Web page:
Introduction: Innertube Dog Tag Silencer
My dog has a nasty habit of shaking her ears when they itch rather than just scratching like a good human child would. It's fine, but it drives me insane when her tags make that 'jingle jingle', mostly because long bouts of 'scratchy ears' only seem to show up around 3AM.
Asking around town for silencers got me a lot of "we have *dogtag* silencers, but no *dog* *tag* silencers". I finally found some at the pet store (duh, should have looked there first), but the city's vaccination and licensing tags are oddly shaped, and these bits of round plastic do no good. This instructable demonstrates how to silence any shape of tag using an old bike innertube.
Step 1: Materials
Gather up what you will need, it's not much:
- Old bike innertube
- Rubber cement
- Something heavy (bricks are heavy!)
- Hobby knife or razor blades
- Wax paper (not shown)
- Tags to silence
Step 2: Cut
Begin by cutting blanks from the tube, these should extend around the entire shape of the tag by at least 5-10mm.
Step 3: Glue
Using a ridiculous amount of rubber cement, glue the backs of the tags to the rubber blank. You will achieve the best results if you use enough glue that the silencer 'floats' without touching the tag at this stage.
It is best to glue the tags to the inside of the the part of the tube that was previously the interior of the tire. The slight curvature in the rubber will cause the silencers to peel off much more quickly if you do it the other way.
Wrap the tag in a piece of waxed paper with the waxed side towards the tag to save against the excess seepage from ruining your work surface.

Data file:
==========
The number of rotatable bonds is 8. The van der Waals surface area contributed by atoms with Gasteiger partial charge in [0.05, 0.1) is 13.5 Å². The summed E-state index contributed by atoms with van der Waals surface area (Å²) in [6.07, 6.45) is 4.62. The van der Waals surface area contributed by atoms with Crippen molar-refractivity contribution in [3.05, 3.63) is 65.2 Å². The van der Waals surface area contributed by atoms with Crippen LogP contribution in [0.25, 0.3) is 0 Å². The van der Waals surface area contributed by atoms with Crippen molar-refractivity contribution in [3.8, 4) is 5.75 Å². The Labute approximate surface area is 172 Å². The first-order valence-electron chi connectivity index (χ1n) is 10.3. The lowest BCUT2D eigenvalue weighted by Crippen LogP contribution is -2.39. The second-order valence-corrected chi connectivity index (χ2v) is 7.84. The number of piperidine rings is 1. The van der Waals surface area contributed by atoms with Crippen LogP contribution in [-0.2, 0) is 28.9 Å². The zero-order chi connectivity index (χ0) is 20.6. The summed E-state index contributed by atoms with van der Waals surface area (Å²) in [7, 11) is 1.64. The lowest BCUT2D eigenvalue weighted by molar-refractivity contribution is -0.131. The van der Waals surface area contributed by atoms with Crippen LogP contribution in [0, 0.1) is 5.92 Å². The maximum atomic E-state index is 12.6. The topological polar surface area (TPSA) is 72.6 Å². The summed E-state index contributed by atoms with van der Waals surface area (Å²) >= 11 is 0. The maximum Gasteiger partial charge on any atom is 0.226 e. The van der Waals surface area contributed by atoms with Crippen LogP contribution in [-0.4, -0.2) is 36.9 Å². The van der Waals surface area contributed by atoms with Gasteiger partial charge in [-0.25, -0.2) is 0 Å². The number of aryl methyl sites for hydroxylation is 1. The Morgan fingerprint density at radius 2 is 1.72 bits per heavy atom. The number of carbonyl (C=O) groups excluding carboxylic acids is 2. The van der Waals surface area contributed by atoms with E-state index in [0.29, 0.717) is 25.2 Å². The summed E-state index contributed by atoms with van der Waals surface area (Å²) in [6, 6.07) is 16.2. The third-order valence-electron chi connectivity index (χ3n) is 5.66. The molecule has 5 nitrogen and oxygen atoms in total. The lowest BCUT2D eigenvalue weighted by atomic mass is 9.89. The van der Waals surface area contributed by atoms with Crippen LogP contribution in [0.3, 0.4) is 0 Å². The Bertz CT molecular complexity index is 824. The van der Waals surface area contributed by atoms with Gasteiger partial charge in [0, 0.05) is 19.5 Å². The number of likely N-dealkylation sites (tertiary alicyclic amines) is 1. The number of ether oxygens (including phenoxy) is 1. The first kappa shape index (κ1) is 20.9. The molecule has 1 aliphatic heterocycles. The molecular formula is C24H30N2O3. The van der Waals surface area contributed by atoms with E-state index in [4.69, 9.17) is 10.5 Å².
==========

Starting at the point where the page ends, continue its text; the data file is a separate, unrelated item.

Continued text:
Step 4: Wait
You can watch the glue dry if you want, but that would be about as interesting as watching paint dry.
Put something heavy over the wax wrapped tags and wait for the glue to set completely.
Step 5: Trim & Clean
Using the razor blade, cut around the edges of the tag. It is best to place firm pressure on the tag with one finger, and cut around the edge at an inward angle. This will 'bevel' the rubber backing slightly and keep it from peeling as quickly.
Next, use your razor blade to poke small holes in the attachment points on the tags so you can put it back on the collar. Make this hole small, it will help retain the tag on the ring and cut down on some of the sound.
Finally clean off excess cement on the front of the tag. This is best accomplished with the greatest tool anyone can own, a finger. Just rub the tags until the excess cement is clear.
You can now put the tags back on the ring, and enjoy a full night sleep.
10 years ago on Introduction
very nice, i'll use that on my keys.